AKA. the pilot can choose his roll vector arbitrarily in order to minimize the chance to get hit.

In case of the strix, which has point defense turrets on both upper and lower side with a relatively wide field of view, a narrow side to enemy orientation would also bring its own guns into good firing positions.

In the scene shown, this is not being done. The Strix class presents a wide target towards the gunboat (and promptly sustains hits)

I can only guess that Ren trained corvette piloting on a vessel that had have a drastically different geometry, such that facing the opponent at a diagonal roll angle would have been more advantagous.

Of course things are more complicated than that. One also has to take into account deflection angles, when dealing with kinetic projectiles.

A projectile that hits the vessel surface at 90° angle is very likely to penetrate fully. A bullet that strikes the armor at a very shallow angle instead, is very likely to ricochet without doing damage. This normally is one more reason to present the narrow side towards the target,

however the Strix is not ending in a knife edge leading edge, but a relatively blunt rectangular "edge" on which any impacts would penetrate at almost perfect 90° angles (and if they did so, might fly through a good portion of Strix internal space, potentially dealing critical damage)
(worst case a bullet would go lengthwise all the way through, making a hole in every bulkhead and every piece of equipment, unless it got stuck halfway through.

Especially if the armor on Strix "narrow" side is exceptionally weak, and the armor on top and bottom of the "wings" is stronger (although that wouldn't be a smart design decisions as far as weight distribution goes) it might actually make sense to face the enemy at a 45 degree angle, in order to protect the potentially vulnerable edges, at the cost of getting relatively localized "shoot throughs" from the bullets that strike the larger upper surface.

I'd be happy to hear some reasoning for this particular piloting. Does Ren really know how to fly this particular Corvette in battle and is protecting a particular vulnerability? Or is she just flying in a more vulnerable position due to inexperience with dogfighting this particular vessel? (Mind you, Corvettes aren't necessarily used for dogfights anyway ;) )

macnut
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Re: Official "Discuss the latest page" thread

Post by macnut » Mon Oct 15, 2018 3:16 am

I'm not sure we should assume that every railgun projectile entering atmosphere will burn up. If these projectiles are dense enough to penetrate warship armor (and all parties concerned in-universe seem to think they at least could be), then they may be dense enough, and therefore tough enough, to get all the way to the ground, even if fired at relativistic velocities. Especially if fired at those velocities, since that those speeds the projectile would take mere seconds to pass through the atmosphere to the ground. Outer layers of the projectile will ablate off during passage through the atmosphere, but enough of it may survive to make a good-sized crater when it hits hopefully empty ground.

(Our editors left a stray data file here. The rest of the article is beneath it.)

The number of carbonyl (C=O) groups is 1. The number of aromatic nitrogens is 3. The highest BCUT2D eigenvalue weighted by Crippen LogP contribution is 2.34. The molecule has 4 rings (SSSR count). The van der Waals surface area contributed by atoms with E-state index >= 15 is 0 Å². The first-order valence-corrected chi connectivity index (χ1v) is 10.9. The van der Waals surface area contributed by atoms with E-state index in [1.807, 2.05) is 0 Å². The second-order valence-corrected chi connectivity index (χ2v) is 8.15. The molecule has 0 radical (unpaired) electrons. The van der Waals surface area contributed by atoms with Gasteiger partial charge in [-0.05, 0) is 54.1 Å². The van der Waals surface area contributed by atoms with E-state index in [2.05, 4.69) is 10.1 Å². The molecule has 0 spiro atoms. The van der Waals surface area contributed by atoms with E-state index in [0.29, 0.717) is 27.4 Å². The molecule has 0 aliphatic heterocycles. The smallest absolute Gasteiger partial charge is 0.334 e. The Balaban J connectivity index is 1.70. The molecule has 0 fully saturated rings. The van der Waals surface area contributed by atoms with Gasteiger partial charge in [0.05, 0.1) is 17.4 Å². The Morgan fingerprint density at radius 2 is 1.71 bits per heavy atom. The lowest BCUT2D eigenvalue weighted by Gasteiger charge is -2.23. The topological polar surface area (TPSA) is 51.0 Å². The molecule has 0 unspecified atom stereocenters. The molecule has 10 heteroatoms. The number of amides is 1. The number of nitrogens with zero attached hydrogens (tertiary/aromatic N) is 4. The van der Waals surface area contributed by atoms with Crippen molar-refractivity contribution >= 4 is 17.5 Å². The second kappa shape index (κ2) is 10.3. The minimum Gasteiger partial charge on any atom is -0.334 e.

I'd like to comment on your excellent commentary on Ren's piloting vs armoring of their corvette, but quite frankly I'm not sure I know enough about either Ren's piloting experience or the location of the best armor on the corvette to answer. All I can tell for sure is that dialogue among the crew before the fight started indicated that they expected to take damage during the battle regardless, and that the final panels of Friday's strip showing the corvette still maneuvering seems to show that damage wasn't critical. So maybe Ren's piloting did the job, and/or the armor held up where it was most needed.
The MacNut
Writer and Artist of The Vanguard, a space opera superhero webcomic.

CorvusCorax
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Re: Official "Discuss the latest page" thread

Post by CorvusCorax » Mon Oct 15, 2018 2:54 pm

macnut wrote:
Mon Oct 15, 2018 3:16 am
I'm not sure we should assume that every railgun projectile entering atmosphere will burn up. If these projectiles are dense enough to penetrate warship armor (and all parties concerned in-universe seem to think they at least could be), then they may be dense enough, and therefore tough enough, to get all the way to the ground, even if fired at relativistic velocities. Especially if fired at those velocities, since that those speeds the projectile would take mere seconds to pass through the atmosphere to the ground. Outer layers of the projectile will ablate off during passage through the atmosphere, but enough of it may survive to make a good-sized crater when it hits hopefully empty ground.